It has TWO ratchets instead of the one so pushing the bar forward engages one ratchet and back does the other. Here is the winch and bar:

My analogy of the value of two ratchets is somewhat like taking half steps on the stairs intead of alternating feet: you are not putting as much work into each step! Here is a close up of the winch itself:

Yesterday morning we put in the bolts and tightened the ratchet until the garage started to "sing" (Russ' term, he's a musician too) Then last night I moved it two ratchet steps again. That was enough to free the stuck doors. This morning I did another two steps. I'm guessing it will take at least 10 days to straighten the garage up (I plan to over correct a little) Then I will nail 3/4 inch plywood over all of the available front (There isn't much room, barely a foot on either side of the doors) and over the top to function as a brace to keep it in place.

Now if I can actually get a car in the thing before winter I'll be like the other Roosevelt president and be singing "Happy Days are Here Again."

Thursday, July 12, 2007

Hole in the Bottom of the Sea

Do you remember Magic Drawing Board from the old "Captain Kangaroo" show? That was one of my favorite parts of the show. (Along with Mr. Green Jeans setting an upright bass across his lap and playing it like a guitar.) The basic idea was that this screen illustrated songs and stories that were told. One of Magic Drawing Board's best numbers was "Hole in the bottom of the Sea" a cumulative folksong. We had our own little version of that happen in our front yard this week.

I had reported on the new water main that was being installed last month in Week in Review. Tuesday was our day to get our line hooked into the new main. The morning started with a backhoe opening up a work hole across the street to access the new main:

Then they needed to open up a hole big enough for a person to stand in and connect our line to the main:

So far so good:

You can see the shut off here. What happens after the two holes are opened on either side of the street is that a horizontal bore will dig under the street to open a hole for the new line. This is a much smaller version of what the City did when digging the new main line under the sidewalk, and what we did in our geothermal system. The water workers refer to their little bore as "The Mole."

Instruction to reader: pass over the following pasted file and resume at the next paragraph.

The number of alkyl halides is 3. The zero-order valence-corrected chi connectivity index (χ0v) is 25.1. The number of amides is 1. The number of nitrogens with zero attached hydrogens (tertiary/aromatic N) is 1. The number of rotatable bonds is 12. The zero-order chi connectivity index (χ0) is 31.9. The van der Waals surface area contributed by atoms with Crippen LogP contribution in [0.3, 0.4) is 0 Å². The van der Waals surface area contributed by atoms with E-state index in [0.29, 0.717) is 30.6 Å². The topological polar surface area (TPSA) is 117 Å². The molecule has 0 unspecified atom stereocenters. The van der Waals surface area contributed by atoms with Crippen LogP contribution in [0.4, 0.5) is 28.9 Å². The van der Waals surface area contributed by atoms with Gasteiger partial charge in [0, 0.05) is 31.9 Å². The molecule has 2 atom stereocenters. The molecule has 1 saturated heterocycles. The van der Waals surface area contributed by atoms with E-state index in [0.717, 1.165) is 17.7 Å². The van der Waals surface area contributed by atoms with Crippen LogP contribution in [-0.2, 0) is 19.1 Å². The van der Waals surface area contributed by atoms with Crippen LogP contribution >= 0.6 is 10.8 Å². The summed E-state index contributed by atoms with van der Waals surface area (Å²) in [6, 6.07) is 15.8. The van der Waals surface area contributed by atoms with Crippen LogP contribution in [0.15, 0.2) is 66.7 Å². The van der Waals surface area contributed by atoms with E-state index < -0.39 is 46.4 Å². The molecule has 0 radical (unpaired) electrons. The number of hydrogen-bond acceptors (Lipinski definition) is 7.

A worker went in to do a little hand digging to expose our line and that's when things started to go a little funny. A pocket of gravel (washed rock" to the water guys, they know their terms for what you might find underground) opened up next to the water line:

And it grew:

And it grew! At this point the backhoe moved because so much gravel had poured out from under the street bed that the fear was that the where one the feet was planted would cave in.

That was when I had to leave and go teach a workshop. Lisa called at noon to tell me that the hole was now twice as big as what they had said they needed. She called again at 2:00 to say that the workers tried to use the mole and the hole collapsed around it before they could get across the street. Then they sawed open a channel across the street and started digging the whole thing out with a backhoe. She said then they stopped and pretty soon the Mid American Energy guys came along. There was a big confab and lots of pointing into the hole. It turned out that the backhoe had nicked the plastic casing on a gas line. Mid American checked and pr0claimed everything safe. When I came home at 5:00 our water was on. The hole in the street was covered back up and gravel laid over it